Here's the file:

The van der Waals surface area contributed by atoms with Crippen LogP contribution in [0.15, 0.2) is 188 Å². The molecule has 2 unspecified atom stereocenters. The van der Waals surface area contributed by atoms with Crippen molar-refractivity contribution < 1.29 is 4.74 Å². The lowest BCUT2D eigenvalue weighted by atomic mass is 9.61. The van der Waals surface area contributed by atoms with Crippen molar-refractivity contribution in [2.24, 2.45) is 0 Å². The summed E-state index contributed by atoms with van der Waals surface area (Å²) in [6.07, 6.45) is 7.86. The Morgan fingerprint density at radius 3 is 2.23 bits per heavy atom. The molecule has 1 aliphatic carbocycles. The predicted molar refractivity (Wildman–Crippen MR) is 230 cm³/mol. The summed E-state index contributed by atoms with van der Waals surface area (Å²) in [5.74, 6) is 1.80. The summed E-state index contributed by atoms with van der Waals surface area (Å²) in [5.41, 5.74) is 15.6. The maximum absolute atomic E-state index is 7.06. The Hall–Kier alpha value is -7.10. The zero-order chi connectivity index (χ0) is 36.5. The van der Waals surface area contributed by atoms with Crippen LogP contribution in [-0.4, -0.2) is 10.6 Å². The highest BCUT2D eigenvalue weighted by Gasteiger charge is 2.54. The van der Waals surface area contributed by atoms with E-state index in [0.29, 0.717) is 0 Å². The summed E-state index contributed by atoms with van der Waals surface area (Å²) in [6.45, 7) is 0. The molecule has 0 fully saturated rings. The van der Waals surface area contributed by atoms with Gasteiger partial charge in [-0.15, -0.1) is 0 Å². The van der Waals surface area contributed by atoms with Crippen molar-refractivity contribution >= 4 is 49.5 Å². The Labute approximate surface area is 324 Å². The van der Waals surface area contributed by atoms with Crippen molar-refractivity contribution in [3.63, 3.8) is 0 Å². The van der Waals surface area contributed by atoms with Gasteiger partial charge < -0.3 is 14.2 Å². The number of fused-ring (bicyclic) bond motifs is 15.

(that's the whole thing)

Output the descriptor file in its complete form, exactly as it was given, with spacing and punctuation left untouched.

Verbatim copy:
The van der Waals surface area contributed by atoms with Crippen LogP contribution in [0.15, 0.2) is 188 Å². The molecule has 2 unspecified atom stereocenters. The van der Waals surface area contributed by atoms with Crippen molar-refractivity contribution < 1.29 is 4.74 Å². The lowest BCUT2D eigenvalue weighted by atomic mass is 9.61. The van der Waals surface area contributed by atoms with Crippen molar-refractivity contribution in [2.24, 2.45) is 0 Å². The summed E-state index contributed by atoms with van der Waals surface area (Å²) in [6.07, 6.45) is 7.86. The Morgan fingerprint density at radius 3 is 2.23 bits per heavy atom. The molecule has 1 aliphatic carbocycles. The predicted molar refractivity (Wildman–Crippen MR) is 230 cm³/mol. The summed E-state index contributed by atoms with van der Waals surface area (Å²) in [5.74, 6) is 1.80. The summed E-state index contributed by atoms with van der Waals surface area (Å²) in [5.41, 5.74) is 15.6. The maximum absolute atomic E-state index is 7.06. The Hall–Kier alpha value is -7.10. The zero-order chi connectivity index (χ0) is 36.5. The van der Waals surface area contributed by atoms with Crippen LogP contribution in [-0.4, -0.2) is 10.6 Å². The highest BCUT2D eigenvalue weighted by Gasteiger charge is 2.54. The van der Waals surface area contributed by atoms with E-state index in [0.29, 0.717) is 0 Å². The summed E-state index contributed by atoms with van der Waals surface area (Å²) in [6.45, 7) is 0. The molecule has 0 fully saturated rings. The van der Waals surface area contributed by atoms with Gasteiger partial charge in [-0.15, -0.1) is 0 Å². The van der Waals surface area contributed by atoms with Crippen molar-refractivity contribution >= 4 is 49.5 Å². The Labute approximate surface area is 324 Å². The van der Waals surface area contributed by atoms with Crippen molar-refractivity contribution in [3.63, 3.8) is 0 Å². The van der Waals surface area contributed by atoms with Gasteiger partial charge < -0.3 is 14.2 Å². The number of fused-ring (bicyclic) bond motifs is 15.